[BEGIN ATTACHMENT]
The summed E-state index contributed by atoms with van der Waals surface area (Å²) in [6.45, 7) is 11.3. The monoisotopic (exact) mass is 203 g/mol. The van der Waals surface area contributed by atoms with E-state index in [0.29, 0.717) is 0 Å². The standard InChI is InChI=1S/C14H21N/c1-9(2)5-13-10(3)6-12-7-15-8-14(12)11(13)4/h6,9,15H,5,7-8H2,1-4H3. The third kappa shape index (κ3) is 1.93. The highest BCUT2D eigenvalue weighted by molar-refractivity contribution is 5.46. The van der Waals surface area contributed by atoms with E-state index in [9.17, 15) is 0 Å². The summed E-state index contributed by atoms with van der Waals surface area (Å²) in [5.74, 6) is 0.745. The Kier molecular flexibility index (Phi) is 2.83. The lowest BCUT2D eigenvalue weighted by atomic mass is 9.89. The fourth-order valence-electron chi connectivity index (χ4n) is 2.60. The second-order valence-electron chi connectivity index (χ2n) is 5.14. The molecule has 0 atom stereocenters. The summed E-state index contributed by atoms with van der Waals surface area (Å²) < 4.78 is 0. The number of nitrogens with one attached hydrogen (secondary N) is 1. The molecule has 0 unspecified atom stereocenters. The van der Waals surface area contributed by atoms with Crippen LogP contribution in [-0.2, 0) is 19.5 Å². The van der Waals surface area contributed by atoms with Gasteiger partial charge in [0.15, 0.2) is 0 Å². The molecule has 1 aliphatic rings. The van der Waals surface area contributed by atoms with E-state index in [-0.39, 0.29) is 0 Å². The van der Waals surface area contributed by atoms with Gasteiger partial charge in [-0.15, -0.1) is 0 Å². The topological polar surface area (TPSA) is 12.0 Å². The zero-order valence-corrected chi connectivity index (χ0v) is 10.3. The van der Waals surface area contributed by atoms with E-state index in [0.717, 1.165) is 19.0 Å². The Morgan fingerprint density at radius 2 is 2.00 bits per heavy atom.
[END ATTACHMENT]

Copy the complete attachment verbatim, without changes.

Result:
The summed E-state index contributed by atoms with van der Waals surface area (Å²) in [6.45, 7) is 11.3. The monoisotopic (exact) mass is 203 g/mol. The van der Waals surface area contributed by atoms with E-state index in [0.29, 0.717) is 0 Å². The standard InChI is InChI=1S/C14H21N/c1-9(2)5-13-10(3)6-12-7-15-8-14(12)11(13)4/h6,9,15H,5,7-8H2,1-4H3. The third kappa shape index (κ3) is 1.93. The highest BCUT2D eigenvalue weighted by molar-refractivity contribution is 5.46. The van der Waals surface area contributed by atoms with E-state index in [9.17, 15) is 0 Å². The summed E-state index contributed by atoms with van der Waals surface area (Å²) in [5.74, 6) is 0.745. The Kier molecular flexibility index (Phi) is 2.83. The lowest BCUT2D eigenvalue weighted by atomic mass is 9.89. The fourth-order valence-electron chi connectivity index (χ4n) is 2.60. The second-order valence-electron chi connectivity index (χ2n) is 5.14. The molecule has 0 atom stereocenters. The summed E-state index contributed by atoms with van der Waals surface area (Å²) < 4.78 is 0. The number of nitrogens with one attached hydrogen (secondary N) is 1. The molecule has 0 unspecified atom stereocenters. The van der Waals surface area contributed by atoms with Crippen LogP contribution in [-0.2, 0) is 19.5 Å². The van der Waals surface area contributed by atoms with Gasteiger partial charge in [0.15, 0.2) is 0 Å². The molecule has 1 aliphatic rings. The van der Waals surface area contributed by atoms with E-state index in [-0.39, 0.29) is 0 Å². The van der Waals surface area contributed by atoms with Gasteiger partial charge in [-0.15, -0.1) is 0 Å². The topological polar surface area (TPSA) is 12.0 Å². The zero-order valence-corrected chi connectivity index (χ0v) is 10.3. The van der Waals surface area contributed by atoms with E-state index in [0.717, 1.165) is 19.0 Å². The Morgan fingerprint density at radius 2 is 2.00 bits per heavy atom.